Weaknesses and threats of the sector
- Low barriers to entry – As the industry is growing and evolving, the barriers to entry are almost negligible. Any individual or manufacturing company with the correct resources can enter and flourish their business.
- Dependence on agriculture and climate conditions – The industry due to its inherited nature is heavily dependent on agriculture and general climatic conditions. If there is any disruption in the agriculture cycle or a climatic disaster like droughts or floods the production of the FMCG products is heavily affected.
- Price sensitivity and elasticity of demand – Due to the excessive competition in the sector and the heavy margins by the giants of the industry the elasticity of demand is low. The consumers in India are price sensitive and any minor change in price will lead to a switch to competitors.
(Source: Tavaga Research)
Top stocks to watch out for –
Hindustan Unilever is the Indian subsidiary of the British company Unilever. HUL was established in 1913 and is headquartered in Mumbai. HUL is a market leader with a presence in over 20 consumer categories. The product portfolio of the company includes BrookeBond, KwalityWalls’, Domex, Surf Excel, Lakme’.
ITC or as it is uncommonly known as Imperial Tobacco Company is an Indian multinational headquartered in Kolkata. The company was established in 1970 and has been featured on the Forbes 2000 list. ITC is also listed on Luxemburg Stock Exchange. ITC is also the market leader for cigarettes in India and sells over 81% of the product. The product portfolio includes Ashirwad, Sunfeast, Fiama Di Wills, Savlon, and Classmate.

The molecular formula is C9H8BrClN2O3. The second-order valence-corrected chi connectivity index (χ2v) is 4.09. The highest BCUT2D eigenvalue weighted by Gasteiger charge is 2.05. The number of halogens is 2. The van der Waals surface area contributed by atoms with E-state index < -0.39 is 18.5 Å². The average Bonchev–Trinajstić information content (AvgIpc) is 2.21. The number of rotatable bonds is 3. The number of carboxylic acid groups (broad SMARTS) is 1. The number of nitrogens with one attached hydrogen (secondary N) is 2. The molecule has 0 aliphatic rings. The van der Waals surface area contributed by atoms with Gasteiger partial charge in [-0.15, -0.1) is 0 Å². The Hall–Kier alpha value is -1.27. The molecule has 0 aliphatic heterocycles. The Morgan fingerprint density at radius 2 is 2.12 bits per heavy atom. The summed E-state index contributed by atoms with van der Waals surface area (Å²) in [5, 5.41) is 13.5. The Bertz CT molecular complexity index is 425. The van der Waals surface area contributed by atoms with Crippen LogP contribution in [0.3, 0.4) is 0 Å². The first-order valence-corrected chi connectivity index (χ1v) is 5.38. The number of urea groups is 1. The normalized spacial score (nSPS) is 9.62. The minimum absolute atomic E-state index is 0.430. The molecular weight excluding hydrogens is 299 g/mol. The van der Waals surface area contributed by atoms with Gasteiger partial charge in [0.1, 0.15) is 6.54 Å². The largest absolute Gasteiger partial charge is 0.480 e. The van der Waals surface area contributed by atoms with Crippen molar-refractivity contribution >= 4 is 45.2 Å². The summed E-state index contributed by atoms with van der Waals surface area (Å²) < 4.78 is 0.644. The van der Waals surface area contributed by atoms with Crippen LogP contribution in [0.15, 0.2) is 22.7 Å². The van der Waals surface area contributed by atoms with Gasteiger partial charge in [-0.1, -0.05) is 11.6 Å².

Marico is a global giant with a presence in over 25 countries. The company was established in 1990 and is housed in Mumbai. The company has 8 manufacturing units across the Indian subcontinent. The organisation runs multiple brands including Parachute, Saffola, and Livon.
Procter and Gamble is an American multinational based in Ohio and was founded in 1837. The company was restructured in 2014 and now has a product portfolio of over 100 products including Gillette, Oral-B, Pampers, Ariel, and Vicks.
Colgate Palmolive Company is an American multinational company that came to India in 1937 when hand carts were used to distribute cream tubes of toothpaste. Colgate- Palmolive India today has one of the best distribution networks in India with over 6 million retail outlets across the country.
FMCG stocks in your portfolio are like salt in food, an absolute necessity if you wish to enjoy your food in the desired way. Generally, be it inflation or the pandemic the consumers may try to reduce their spending on luxuries as mentioned above but can anyone cut down on their general intake of milk, bread, toothpaste, or even detergent? No. Thus, making FMCGs a key in your day-to-day life and portfolio.
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Disclaimer: The above analysis is solely for educational purposes only; Should neither substituted as investment advice nor a stock recommendation.